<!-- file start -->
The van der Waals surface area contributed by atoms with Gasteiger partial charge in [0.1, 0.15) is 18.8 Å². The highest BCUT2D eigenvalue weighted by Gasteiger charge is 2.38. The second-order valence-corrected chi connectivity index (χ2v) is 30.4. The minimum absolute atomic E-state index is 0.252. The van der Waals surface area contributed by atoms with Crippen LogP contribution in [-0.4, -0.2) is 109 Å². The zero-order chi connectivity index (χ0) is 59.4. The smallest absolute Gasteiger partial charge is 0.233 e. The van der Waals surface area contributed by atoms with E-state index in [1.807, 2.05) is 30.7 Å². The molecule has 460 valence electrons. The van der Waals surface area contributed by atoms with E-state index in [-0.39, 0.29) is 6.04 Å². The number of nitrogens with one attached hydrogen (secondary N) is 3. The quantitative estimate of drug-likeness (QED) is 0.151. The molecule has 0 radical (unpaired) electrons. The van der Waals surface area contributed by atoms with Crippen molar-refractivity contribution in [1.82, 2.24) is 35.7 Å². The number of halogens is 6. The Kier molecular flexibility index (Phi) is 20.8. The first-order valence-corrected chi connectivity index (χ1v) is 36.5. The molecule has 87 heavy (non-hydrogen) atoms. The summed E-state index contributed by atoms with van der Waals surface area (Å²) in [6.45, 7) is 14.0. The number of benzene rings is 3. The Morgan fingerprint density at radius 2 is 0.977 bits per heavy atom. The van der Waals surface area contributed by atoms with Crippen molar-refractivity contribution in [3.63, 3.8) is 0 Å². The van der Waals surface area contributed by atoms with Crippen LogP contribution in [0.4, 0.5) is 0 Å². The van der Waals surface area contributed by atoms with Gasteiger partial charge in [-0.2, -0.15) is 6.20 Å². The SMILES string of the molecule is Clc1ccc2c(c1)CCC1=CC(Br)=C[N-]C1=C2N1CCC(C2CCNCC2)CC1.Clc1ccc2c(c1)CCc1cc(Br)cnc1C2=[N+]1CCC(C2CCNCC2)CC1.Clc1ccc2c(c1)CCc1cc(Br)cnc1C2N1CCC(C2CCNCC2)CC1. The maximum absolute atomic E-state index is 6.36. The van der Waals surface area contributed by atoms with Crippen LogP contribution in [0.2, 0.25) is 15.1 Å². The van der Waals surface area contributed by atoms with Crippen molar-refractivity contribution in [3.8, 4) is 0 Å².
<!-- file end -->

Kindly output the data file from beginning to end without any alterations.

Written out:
The van der Waals surface area contributed by atoms with Gasteiger partial charge in [0.1, 0.15) is 18.8 Å². The highest BCUT2D eigenvalue weighted by Gasteiger charge is 2.38. The second-order valence-corrected chi connectivity index (χ2v) is 30.4. The minimum absolute atomic E-state index is 0.252. The van der Waals surface area contributed by atoms with Crippen LogP contribution in [-0.4, -0.2) is 109 Å². The zero-order chi connectivity index (χ0) is 59.4. The smallest absolute Gasteiger partial charge is 0.233 e. The van der Waals surface area contributed by atoms with E-state index in [1.807, 2.05) is 30.7 Å². The molecule has 460 valence electrons. The van der Waals surface area contributed by atoms with E-state index in [-0.39, 0.29) is 6.04 Å². The number of nitrogens with one attached hydrogen (secondary N) is 3. The quantitative estimate of drug-likeness (QED) is 0.151. The molecule has 0 radical (unpaired) electrons. The van der Waals surface area contributed by atoms with Crippen molar-refractivity contribution in [1.82, 2.24) is 35.7 Å². The number of halogens is 6. The Kier molecular flexibility index (Phi) is 20.8. The first-order valence-corrected chi connectivity index (χ1v) is 36.5. The molecule has 87 heavy (non-hydrogen) atoms. The summed E-state index contributed by atoms with van der Waals surface area (Å²) in [6.45, 7) is 14.0. The number of benzene rings is 3. The Morgan fingerprint density at radius 2 is 0.977 bits per heavy atom. The van der Waals surface area contributed by atoms with Crippen molar-refractivity contribution in [3.63, 3.8) is 0 Å². The van der Waals surface area contributed by atoms with Crippen LogP contribution in [0.4, 0.5) is 0 Å². The van der Waals surface area contributed by atoms with Gasteiger partial charge in [-0.2, -0.15) is 6.20 Å². The SMILES string of the molecule is Clc1ccc2c(c1)CCC1=CC(Br)=C[N-]C1=C2N1CCC(C2CCNCC2)CC1.Clc1ccc2c(c1)CCc1cc(Br)cnc1C2=[N+]1CCC(C2CCNCC2)CC1.Clc1ccc2c(c1)CCc1cc(Br)cnc1C2N1CCC(C2CCNCC2)CC1. The maximum absolute atomic E-state index is 6.36. The van der Waals surface area contributed by atoms with Crippen LogP contribution in [0.2, 0.25) is 15.1 Å². The van der Waals surface area contributed by atoms with Crippen molar-refractivity contribution in [3.8, 4) is 0 Å².